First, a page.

He kept his head down. “There’s a woman. Also Russian, I think. Very tall, bright red hair and…beautiful.” He paused, then added. “Not very nice.”
The room was buzzing now, as if someone had turned up the volume. “When’s the last time they were here?”
He started rearranging glasses. “Maybe Thursday?”
“Oh.” The day before she had arrived. “And are they…together?”
He paused again. “I don’t think he’s into it. She’s doing all the work.”
Tess plied herself with rational thoughts. They’d only been on a few dates. It’s not like they had agreed to be exclusive yet. But the facts didn’t line up with her feelings.
“Thanks Brian. I hope you don’t feel like you sold out your friend.”
“Not at all, actually. After what you’ve been through, he’s lucky you still care.”
“Can I ask you one last favor? If you see Neal, or this woman, or those two Russian dudes, will you text me?” She scribbled her number on a napkin and handed it to him.
“Sure. No problem.”
“And…don’t tell him.”
“Tell him what?” Brian smiled.
Special note: though it’s not obvious, I totally followed last week’s consensus.
The Sunday solitude of downtown ceded to the bustling energy of Chinatown. Tess kept her eye on the blue dot on her phone, which made it nearly impossible to navigate the scene in front of her. Tightly packed crowds of women rolling renegade carts full of vegetables, stopping abruptly to haggle over prices. Peking ducks hanging by their necks from steamy windows. Musty-smelling piles of unidentified objects. The overstimulation sent her anxiety into overdrive.
The comparative calm of strip clubs and pizza joints told her she had arrived in North Beach. Finally she turned a corner, and there it was. City Lights.
The same cut-eyed woman was behind the register. Tess nodded at her and mustered a smile that went unacknowledged. Fine, be that way. She continued past her and down the stairs.
The dragon’s lair was deserted. She circled the haphazard stacks, just to be thorough. Had she read something into nothing? She was staring at the bank of history books they’d leaned against the day before, willing it to reveal something – anything – when a voice behind her said,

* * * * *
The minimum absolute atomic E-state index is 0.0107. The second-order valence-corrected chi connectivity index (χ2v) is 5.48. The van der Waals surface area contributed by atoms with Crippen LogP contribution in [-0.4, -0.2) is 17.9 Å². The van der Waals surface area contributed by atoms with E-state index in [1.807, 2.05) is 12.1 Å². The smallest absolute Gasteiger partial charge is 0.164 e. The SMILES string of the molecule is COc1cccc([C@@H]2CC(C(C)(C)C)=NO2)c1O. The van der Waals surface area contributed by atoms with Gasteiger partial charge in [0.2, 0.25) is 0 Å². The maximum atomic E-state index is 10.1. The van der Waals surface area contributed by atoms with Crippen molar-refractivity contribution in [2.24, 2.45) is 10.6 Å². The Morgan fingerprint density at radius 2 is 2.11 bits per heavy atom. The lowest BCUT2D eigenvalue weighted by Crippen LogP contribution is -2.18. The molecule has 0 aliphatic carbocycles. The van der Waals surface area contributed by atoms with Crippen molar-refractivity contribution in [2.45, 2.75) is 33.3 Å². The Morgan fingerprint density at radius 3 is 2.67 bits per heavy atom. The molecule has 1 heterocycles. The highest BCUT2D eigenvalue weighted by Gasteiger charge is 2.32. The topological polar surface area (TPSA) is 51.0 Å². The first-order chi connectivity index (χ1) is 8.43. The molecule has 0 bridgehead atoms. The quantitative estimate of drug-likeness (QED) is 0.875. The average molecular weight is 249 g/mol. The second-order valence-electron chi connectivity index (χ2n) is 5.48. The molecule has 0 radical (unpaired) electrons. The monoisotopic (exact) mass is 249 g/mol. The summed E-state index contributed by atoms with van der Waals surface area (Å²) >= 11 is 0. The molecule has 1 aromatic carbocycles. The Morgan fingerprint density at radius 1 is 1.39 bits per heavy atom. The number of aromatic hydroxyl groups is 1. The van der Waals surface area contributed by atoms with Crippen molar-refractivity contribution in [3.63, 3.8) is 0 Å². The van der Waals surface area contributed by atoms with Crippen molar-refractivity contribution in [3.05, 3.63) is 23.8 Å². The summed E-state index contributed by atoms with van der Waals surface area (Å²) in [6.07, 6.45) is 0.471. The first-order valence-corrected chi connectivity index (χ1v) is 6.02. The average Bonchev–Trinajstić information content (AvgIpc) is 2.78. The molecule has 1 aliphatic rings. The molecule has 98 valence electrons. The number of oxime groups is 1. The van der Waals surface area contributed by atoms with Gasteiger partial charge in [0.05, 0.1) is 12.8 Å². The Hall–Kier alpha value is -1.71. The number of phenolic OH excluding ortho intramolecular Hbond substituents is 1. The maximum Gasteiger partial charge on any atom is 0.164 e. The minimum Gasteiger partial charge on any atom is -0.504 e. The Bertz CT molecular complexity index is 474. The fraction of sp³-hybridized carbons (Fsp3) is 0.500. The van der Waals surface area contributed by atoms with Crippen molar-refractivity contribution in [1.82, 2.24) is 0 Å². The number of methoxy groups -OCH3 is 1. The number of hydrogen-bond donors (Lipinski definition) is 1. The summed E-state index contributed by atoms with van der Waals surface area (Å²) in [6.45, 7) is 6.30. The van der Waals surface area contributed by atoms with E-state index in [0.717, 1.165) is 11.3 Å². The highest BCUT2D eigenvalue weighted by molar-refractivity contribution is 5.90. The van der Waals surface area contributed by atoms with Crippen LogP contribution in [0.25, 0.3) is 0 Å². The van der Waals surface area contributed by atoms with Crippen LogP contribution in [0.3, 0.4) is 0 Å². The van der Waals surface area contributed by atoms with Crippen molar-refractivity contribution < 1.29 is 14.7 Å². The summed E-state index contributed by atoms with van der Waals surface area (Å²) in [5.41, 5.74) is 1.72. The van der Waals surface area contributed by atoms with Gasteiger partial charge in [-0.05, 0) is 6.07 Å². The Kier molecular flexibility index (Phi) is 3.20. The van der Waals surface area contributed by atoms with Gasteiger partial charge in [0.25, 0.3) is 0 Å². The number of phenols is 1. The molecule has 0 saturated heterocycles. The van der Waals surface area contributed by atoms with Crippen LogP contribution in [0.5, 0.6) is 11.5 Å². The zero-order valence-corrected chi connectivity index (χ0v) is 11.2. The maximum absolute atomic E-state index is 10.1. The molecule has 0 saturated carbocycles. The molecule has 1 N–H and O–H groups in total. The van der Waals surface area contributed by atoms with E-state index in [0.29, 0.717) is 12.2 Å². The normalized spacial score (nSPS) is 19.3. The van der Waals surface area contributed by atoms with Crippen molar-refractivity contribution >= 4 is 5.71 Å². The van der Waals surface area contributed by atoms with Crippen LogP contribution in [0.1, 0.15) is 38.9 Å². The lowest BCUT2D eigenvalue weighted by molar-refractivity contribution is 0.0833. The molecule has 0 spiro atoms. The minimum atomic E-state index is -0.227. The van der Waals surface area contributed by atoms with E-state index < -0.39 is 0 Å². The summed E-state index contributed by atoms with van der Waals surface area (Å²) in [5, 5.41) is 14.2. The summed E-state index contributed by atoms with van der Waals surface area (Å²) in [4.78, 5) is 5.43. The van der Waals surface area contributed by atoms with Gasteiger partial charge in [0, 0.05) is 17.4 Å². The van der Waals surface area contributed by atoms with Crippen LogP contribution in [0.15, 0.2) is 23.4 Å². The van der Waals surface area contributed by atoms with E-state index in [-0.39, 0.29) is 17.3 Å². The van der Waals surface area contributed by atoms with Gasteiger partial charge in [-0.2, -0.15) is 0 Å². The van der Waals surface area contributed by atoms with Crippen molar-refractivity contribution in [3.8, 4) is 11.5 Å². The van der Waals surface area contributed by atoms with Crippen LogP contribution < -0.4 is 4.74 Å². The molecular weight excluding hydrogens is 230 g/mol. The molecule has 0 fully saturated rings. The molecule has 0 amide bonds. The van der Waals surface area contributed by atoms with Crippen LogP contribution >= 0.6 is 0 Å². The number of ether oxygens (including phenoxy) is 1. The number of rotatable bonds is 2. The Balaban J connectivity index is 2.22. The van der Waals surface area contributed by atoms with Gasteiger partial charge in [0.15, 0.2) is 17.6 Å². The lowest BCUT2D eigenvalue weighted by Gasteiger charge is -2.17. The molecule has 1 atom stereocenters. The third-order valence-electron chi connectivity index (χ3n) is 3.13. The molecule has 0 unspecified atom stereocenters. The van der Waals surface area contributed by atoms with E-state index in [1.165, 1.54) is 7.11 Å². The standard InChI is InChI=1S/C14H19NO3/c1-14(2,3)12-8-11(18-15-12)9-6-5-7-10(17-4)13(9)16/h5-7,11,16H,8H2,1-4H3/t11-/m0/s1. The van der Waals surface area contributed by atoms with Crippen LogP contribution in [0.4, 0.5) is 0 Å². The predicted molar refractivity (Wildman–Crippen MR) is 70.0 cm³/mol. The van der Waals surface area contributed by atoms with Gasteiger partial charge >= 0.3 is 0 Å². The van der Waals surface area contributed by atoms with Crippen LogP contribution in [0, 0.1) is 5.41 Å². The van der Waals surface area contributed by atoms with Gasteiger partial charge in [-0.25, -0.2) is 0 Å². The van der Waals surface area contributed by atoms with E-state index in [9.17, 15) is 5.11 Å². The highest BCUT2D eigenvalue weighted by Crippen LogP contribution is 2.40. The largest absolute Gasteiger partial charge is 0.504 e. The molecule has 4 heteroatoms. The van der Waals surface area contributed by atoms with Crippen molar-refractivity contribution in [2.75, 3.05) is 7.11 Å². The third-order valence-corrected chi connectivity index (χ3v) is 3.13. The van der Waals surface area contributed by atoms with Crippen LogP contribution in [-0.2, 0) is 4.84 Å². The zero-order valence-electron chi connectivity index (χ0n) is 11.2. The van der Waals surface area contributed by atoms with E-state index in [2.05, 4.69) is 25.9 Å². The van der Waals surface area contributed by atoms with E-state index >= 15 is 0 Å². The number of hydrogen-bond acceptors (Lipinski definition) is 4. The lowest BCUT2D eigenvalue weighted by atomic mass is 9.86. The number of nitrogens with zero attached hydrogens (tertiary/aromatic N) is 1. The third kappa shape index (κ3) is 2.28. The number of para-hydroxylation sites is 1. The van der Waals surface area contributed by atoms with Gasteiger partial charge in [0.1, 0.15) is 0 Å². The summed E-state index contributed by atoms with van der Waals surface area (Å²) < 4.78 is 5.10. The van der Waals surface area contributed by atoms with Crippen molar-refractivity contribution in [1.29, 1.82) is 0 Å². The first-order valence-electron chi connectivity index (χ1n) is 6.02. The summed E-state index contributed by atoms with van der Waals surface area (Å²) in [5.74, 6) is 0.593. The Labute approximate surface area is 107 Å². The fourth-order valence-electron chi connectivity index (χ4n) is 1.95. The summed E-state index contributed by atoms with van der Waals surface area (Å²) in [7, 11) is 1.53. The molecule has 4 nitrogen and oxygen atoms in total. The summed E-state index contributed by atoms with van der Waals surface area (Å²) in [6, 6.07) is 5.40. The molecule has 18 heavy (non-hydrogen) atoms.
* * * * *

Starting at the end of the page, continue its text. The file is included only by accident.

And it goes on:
“Can I help you?”
Despite its lack of sincerity, the offer crumbled the last of Tess’s defenses. “I doubt it. Unless you can tell me where my boyfriend is.”
“You mean Neal?”
Tess perked up. “You know him?”
“He’s in here all the time. One of our best customers.”
“Of course, he said that. I’m Tess. Nice to meet you.”
“Vic. I remember you from yesterday. So he disappeared again, huh?”
“Um yeah. I woke up this morning and he was gone.”
The disinterest was anything but. Tess snapped a mental picture of Vic’s face. If she wasn’t so perpetually pissed off, she might be pretty. Sleek brunette bob, elegant aquiline features and a sinewy body to match. A flock of small birds tattooed on her shoulder. Not a millimeter over 5’3”, but clearly capable of an ass-kicking.
“He told me if I couldn’t find him that I should look here.”
“You’re trying to find him? Sounds like low self-esteem, if you ask me.”
“As a matter of fact, I didn’t,” Tess snapped.
“Good luck.” Vic turned on her heel and walked through a ‘staff only’ door.
Wow. Were a pair of jealous bitches the only breadcrumbs Neal had dropped?
There was only one place left on her list. She trudged up the steep hill to the front door. Closed. Of course. It was 11:30 am. She knocked anyway. To her surprise and relief, it opened.
“Hey Tess!” It was the bartender they’d met last night.
“Good memory! Brian, right?”
“Back atcha. What can I do for you?”
“Well, I can’t seem to find Neal. I wondered if you’d seen him?”
“I’m sorry to hear that.” His concern was genuine. “I haven’t.”
“In that case, I could use a drink.”
Brian smiled. “You mean you could use a gin fizz. I remember. Come on in.”
Grateful for a friendly face, Tess plopped onto a barstool.
Her phone buzzed. A text. From Neal.
This isn’t going to work. I’m sorry. I think it’s better if we don’t see each other anymore.
Pretend you’re Tess for a moment. What do you say in response?
Best answer gets written into the book.
AND a video shout-out.
AND a donation made in your name to 826 National.
AND to sweeten the deal TO HIGH HEAVEN, I will write you a poem.
Like a bespoke poem, just for you, written to your specifications.
I’m really good with rhymes. Just sayin’.